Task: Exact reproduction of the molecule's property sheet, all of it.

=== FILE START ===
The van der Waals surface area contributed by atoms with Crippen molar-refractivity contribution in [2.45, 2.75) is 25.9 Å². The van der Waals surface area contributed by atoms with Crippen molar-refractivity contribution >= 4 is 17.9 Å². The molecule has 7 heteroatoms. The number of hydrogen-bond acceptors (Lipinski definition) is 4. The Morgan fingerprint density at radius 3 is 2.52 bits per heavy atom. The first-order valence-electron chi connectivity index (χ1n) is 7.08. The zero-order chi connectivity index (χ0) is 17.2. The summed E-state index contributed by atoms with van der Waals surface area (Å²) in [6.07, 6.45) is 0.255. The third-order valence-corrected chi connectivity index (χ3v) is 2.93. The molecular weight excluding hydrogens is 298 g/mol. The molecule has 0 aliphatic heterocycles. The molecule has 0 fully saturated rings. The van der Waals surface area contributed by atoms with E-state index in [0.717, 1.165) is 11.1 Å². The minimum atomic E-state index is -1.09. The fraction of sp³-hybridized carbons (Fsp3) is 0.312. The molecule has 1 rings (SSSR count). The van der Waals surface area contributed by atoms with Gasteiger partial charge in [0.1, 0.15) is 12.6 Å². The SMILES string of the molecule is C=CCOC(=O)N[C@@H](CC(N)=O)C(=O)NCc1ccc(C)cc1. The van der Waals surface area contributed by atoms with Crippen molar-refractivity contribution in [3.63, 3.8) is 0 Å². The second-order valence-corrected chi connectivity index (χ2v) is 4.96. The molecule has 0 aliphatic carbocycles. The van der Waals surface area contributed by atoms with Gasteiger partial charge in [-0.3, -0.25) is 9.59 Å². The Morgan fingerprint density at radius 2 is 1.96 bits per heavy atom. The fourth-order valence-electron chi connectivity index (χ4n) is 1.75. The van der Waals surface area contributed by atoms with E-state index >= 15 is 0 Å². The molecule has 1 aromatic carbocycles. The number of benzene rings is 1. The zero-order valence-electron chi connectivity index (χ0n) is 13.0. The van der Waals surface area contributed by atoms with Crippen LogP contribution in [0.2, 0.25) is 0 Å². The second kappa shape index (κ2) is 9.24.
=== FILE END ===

The van der Waals surface area contributed by atoms with Crippen molar-refractivity contribution in [2.45, 2.75) is 25.9 Å². The van der Waals surface area contributed by atoms with Crippen molar-refractivity contribution >= 4 is 17.9 Å². The molecule has 7 heteroatoms. The number of hydrogen-bond acceptors (Lipinski definition) is 4. The Morgan fingerprint density at radius 3 is 2.52 bits per heavy atom. The first-order valence-electron chi connectivity index (χ1n) is 7.08. The zero-order chi connectivity index (χ0) is 17.2. The summed E-state index contributed by atoms with van der Waals surface area (Å²) in [6.07, 6.45) is 0.255. The third-order valence-corrected chi connectivity index (χ3v) is 2.93. The molecular weight excluding hydrogens is 298 g/mol. The molecule has 0 aliphatic heterocycles. The molecule has 0 fully saturated rings. The van der Waals surface area contributed by atoms with E-state index in [0.717, 1.165) is 11.1 Å². The minimum atomic E-state index is -1.09. The fraction of sp³-hybridized carbons (Fsp3) is 0.312. The molecule has 1 rings (SSSR count). The van der Waals surface area contributed by atoms with Gasteiger partial charge in [0.1, 0.15) is 12.6 Å². The SMILES string of the molecule is C=CCOC(=O)N[C@@H](CC(N)=O)C(=O)NCc1ccc(C)cc1. The van der Waals surface area contributed by atoms with Crippen molar-refractivity contribution in [3.63, 3.8) is 0 Å². The second-order valence-corrected chi connectivity index (χ2v) is 4.96. The molecule has 0 aliphatic carbocycles. The van der Waals surface area contributed by atoms with Gasteiger partial charge in [-0.3, -0.25) is 9.59 Å². The Morgan fingerprint density at radius 2 is 1.96 bits per heavy atom. The fourth-order valence-electron chi connectivity index (χ4n) is 1.75. The van der Waals surface area contributed by atoms with E-state index >= 15 is 0 Å². The molecule has 1 aromatic carbocycles. The number of benzene rings is 1. The zero-order valence-electron chi connectivity index (χ0n) is 13.0. The van der Waals surface area contributed by atoms with Crippen LogP contribution in [0.2, 0.25) is 0 Å². The second kappa shape index (κ2) is 9.24.